When is a ban not a ban?

This article first appeared in The Daily Telegraph on March 5 2020.

 

Australians are not allowed to fly Islamic State flags, not allowed to raise money for Islamic State and cannot recruit supporters of Islamic State.

But if it is Hezbollah, a Lebanon-based terrorist group operating in the region and beyond, the restrictions are much more relaxed.

Extremist Australian Muslim clerics praise Hezbollah in social media videos, Australian charities can send money to support Hezbollah-run services in Lebanon and we regularly see Hezbollah flags waved at rallies in Sydney and Melbourne

It is time Australia listed Hezbollah as a terrorist organisation in the interests of national security and to ensure consistency with our closest allies.

What is Hezbollah? It is a nearly 40-year-old, well-funded professional militia based in Lebanon with multiple terrorist cells abroad. Hezbollah does the bidding of Iran, described by the US Government as “the world’s leading state sponsor of terrorism”. It is also a major perpetrator of transnational crime, including drug trafficking and money laundering.

Hezbollah has sent thousands of fighters to Syria in support of despot Bashar al-Assad, providing battle training for its forces and securing a strategic land passage for its patron, Iran. Hezbollah also has an estimated 150,000 missiles in Lebanon pointed at Israel.

Hezbollah commits terrorist attacks outside of the Middle East too. One of its most heinous attacks was on an Argentine Jewish cultural centre in 1994 killing 85 people; a Hezbollah-supporting Australian citizen killed six people in a 2012 attack in Bulgaria.

Hezbollah sleeper cells have been uncovered in Australia and Hezbollah-linked criminals have allegedly engaged in drug trafficking  to Australia and used Australia for other transnational criminal activities.

Hezbollah’s status in Australia came to a head recently, when a NSW court was unable to fulfil a State Government request that a violent criminal be placed under additional supervision because of his publicly-stated support for Hezbollah.

That’s because it is not illegal in Australia to support Hezbollah, despite its heinous record.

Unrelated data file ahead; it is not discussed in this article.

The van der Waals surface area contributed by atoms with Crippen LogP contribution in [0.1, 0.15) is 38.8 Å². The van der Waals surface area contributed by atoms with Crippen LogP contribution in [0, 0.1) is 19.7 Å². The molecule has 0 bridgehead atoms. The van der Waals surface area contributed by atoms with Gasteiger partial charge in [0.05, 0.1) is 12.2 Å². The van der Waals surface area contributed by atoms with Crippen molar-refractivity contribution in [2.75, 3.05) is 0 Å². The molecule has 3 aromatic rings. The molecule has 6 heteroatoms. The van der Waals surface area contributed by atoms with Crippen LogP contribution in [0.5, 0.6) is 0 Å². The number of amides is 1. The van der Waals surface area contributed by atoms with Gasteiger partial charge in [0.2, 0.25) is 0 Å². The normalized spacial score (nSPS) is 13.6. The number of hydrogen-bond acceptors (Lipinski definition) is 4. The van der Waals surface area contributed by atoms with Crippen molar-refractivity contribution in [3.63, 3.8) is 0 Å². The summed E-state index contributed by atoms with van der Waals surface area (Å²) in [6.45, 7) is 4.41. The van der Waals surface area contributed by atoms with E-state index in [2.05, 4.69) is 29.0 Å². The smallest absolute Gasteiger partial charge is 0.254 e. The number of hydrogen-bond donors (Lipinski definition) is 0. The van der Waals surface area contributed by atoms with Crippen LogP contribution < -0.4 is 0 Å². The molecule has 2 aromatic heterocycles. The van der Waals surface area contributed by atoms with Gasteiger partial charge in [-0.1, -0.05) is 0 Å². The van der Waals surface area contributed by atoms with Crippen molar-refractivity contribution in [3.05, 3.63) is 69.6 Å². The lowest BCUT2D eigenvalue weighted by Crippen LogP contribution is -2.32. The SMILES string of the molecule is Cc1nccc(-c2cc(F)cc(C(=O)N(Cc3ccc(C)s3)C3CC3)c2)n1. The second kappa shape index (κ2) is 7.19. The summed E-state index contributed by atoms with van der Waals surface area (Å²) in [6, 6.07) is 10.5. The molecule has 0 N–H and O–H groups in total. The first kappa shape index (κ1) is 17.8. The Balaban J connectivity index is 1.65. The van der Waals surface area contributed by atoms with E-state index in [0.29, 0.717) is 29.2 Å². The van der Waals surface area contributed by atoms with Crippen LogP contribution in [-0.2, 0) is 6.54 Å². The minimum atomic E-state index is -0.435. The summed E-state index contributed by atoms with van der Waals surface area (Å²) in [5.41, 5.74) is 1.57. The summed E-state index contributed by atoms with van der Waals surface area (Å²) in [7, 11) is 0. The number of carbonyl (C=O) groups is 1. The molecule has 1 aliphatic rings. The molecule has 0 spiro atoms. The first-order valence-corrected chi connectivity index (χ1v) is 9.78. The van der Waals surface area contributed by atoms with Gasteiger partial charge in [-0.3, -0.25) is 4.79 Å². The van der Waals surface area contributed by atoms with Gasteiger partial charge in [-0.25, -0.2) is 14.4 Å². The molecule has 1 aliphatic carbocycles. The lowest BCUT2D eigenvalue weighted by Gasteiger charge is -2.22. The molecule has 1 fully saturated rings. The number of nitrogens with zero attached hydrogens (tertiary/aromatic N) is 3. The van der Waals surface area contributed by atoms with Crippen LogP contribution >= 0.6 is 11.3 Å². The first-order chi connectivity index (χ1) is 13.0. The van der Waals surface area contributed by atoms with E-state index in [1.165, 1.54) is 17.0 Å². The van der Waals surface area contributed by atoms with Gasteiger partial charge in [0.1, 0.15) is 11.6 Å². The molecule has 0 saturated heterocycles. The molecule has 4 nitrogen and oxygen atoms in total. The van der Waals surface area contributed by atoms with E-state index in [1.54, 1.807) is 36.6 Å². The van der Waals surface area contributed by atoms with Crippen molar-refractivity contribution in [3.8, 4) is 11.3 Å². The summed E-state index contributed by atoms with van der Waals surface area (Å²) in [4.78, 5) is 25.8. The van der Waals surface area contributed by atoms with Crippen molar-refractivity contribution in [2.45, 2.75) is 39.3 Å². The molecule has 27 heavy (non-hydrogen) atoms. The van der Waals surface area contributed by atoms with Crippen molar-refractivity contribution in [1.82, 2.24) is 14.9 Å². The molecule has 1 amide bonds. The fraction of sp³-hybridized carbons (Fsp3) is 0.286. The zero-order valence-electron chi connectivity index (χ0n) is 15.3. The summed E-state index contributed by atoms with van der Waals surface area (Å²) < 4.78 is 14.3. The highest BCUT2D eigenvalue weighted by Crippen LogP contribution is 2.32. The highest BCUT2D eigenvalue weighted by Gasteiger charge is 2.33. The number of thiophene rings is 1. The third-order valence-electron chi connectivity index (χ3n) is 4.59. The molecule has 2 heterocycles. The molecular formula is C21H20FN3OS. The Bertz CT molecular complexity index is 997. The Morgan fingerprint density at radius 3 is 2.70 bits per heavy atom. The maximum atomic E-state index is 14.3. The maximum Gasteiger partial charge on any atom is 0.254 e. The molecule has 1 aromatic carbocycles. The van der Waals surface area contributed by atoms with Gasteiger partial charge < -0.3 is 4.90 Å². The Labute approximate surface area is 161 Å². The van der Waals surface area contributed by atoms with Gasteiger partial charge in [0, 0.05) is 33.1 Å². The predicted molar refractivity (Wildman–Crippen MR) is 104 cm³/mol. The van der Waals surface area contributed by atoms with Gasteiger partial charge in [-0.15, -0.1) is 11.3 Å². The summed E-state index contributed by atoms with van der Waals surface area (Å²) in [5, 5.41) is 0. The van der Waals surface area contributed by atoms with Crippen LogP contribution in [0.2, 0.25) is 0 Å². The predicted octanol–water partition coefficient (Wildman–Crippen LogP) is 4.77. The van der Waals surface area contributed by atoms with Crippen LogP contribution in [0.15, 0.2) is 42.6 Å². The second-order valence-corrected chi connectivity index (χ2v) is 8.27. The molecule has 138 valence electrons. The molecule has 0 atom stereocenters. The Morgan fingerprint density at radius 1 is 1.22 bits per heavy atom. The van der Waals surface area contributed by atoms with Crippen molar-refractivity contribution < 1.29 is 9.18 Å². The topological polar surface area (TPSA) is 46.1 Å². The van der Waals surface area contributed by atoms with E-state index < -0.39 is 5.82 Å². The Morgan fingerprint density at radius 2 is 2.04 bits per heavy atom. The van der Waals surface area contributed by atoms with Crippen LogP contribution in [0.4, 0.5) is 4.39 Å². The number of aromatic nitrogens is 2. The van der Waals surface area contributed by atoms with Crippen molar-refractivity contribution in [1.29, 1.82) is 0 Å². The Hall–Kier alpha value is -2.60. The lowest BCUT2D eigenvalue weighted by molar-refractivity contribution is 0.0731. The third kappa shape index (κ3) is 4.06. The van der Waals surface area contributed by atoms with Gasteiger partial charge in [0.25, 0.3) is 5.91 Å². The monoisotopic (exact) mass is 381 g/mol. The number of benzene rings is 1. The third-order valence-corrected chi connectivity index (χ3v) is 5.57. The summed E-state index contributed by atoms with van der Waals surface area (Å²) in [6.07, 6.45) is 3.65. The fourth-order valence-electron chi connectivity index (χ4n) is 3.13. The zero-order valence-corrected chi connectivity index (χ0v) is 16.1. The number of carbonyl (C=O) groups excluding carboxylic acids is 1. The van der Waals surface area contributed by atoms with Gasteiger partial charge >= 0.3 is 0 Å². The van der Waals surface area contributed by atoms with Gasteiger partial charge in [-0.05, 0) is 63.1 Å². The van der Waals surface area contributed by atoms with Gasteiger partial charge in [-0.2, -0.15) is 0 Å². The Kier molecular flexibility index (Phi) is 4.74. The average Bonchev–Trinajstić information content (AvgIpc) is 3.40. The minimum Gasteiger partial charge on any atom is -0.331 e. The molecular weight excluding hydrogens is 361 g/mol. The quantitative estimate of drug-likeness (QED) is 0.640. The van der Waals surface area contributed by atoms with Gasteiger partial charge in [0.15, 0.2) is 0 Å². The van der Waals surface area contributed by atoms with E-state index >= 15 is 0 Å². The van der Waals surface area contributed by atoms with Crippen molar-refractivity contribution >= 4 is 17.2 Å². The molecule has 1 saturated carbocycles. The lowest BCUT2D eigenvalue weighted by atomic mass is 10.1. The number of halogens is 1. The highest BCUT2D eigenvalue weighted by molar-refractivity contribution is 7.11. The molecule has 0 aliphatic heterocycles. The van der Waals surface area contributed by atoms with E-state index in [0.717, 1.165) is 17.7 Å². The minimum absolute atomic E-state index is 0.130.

At the moment, under Australia’s Criminal Code, it is illegal to support what the Australian Government calls the Hezbollah External Security Organisation (ESO). According to the Australian Government, the ESO is a discrete wing of Hezbollah that sits within its military apparatus and organises terrorist attacks outside of Lebanon. The rest of Hezbollah can be legally supported by Australians, including sending money, or recruiting people to join the organisation.

Australia’s closest allies, the UK, US, Canada and New Zealand, all do things differently. Apart from New Zealand, these states list the entirety of Hezbollah as a terrorist organisation. New Zealand bans only the military wing of Hezbollah.

Australia’s Parliamentary Joint Standing Committee on Intelligence and Security has recommended that Australia upgrade its ban to the military wing of Hezbollah, which would at least bring Australia in line with New Zealand.

The problem is that Hezbollah itself does not differentiate between a military wing and any other part of the organisation. Hezbollah deputy secretary general Naim Qassem himself said: “We don’t have a military wing and a political one; we don’t have Hezbollah on one hand and the resistance party on the other”

In 2019, then-UK home secretary Sajid Javid conceded Qassem’s point: “We are no longer able to distinguish between their already banned military wing and the political party,” Javid said.

Given Australia’s security could be at stake, why doesn’t the Australian Government ban all of Hezbollah?

Speaking on radio on February 20, Home Affairs Minister Peter Dutton said, “there are other equities that we need to look at in the consideration of many of these matters”. Minister Dutton said he would take advice from security agencies as to Australia’s best interests.

Australia has currently full diplomatic relations with the Lebanese Government, which is dominated by Hezbollah, and an active embassy in Beirut.

Our embassy houses both diplomats and Australian security officials, who maintain close cooperation with Lebanon on counter-terrorism and other issues. Australia Defence Force personnel serve in Lebanon as part of a UN peacekeeping mission. Australia is also home to a large Lebanese expat community.

So Minister Dutton is correct – there are a lot of “equities”.

However, we are not unique in this respect.

All of our closest allies have worked through similar challenges in order to ban Hezbollah from operating in their countries. This allows them to stem terror financing, crack down on local supporters and keep their populations safer. It does not mean severing diplomatic ties with Lebanon. The UK, US and Canada all have embassies and diplomatic relations with Lebanon.

Minister Dutton has said he will be reviewing Australia’s listing of Hezbollah. A review is very welcome. Indeed, given the grave danger Hezbollah poses to global and regional security – as well as the lead taken by our allies – a serious rethink of Hezbollah’s legal status appears overdue.